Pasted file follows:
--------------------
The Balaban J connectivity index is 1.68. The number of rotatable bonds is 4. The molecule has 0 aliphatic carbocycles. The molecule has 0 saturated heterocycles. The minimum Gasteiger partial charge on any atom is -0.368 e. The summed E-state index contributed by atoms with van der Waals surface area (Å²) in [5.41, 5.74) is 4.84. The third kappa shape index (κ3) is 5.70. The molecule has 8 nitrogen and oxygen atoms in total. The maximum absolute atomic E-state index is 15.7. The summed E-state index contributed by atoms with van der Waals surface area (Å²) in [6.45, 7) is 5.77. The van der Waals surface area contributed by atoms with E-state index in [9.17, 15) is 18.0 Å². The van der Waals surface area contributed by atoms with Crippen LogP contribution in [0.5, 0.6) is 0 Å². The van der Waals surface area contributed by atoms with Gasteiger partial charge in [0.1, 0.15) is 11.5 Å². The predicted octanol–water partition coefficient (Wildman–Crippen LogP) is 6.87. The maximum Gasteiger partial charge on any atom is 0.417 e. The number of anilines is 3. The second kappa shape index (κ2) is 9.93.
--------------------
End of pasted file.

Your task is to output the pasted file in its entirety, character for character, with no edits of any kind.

The Balaban J connectivity index is 1.68. The number of rotatable bonds is 4. The molecule has 0 aliphatic carbocycles. The molecule has 0 saturated heterocycles. The minimum Gasteiger partial charge on any atom is -0.368 e. The summed E-state index contributed by atoms with van der Waals surface area (Å²) in [5.41, 5.74) is 4.84. The third kappa shape index (κ3) is 5.70. The molecule has 8 nitrogen and oxygen atoms in total. The maximum absolute atomic E-state index is 15.7. The summed E-state index contributed by atoms with van der Waals surface area (Å²) in [6.45, 7) is 5.77. The van der Waals surface area contributed by atoms with E-state index in [9.17, 15) is 18.0 Å². The van der Waals surface area contributed by atoms with Crippen LogP contribution in [0.5, 0.6) is 0 Å². The van der Waals surface area contributed by atoms with Gasteiger partial charge in [0.1, 0.15) is 11.5 Å². The predicted octanol–water partition coefficient (Wildman–Crippen LogP) is 6.87. The maximum Gasteiger partial charge on any atom is 0.417 e. The number of anilines is 3. The second kappa shape index (κ2) is 9.93.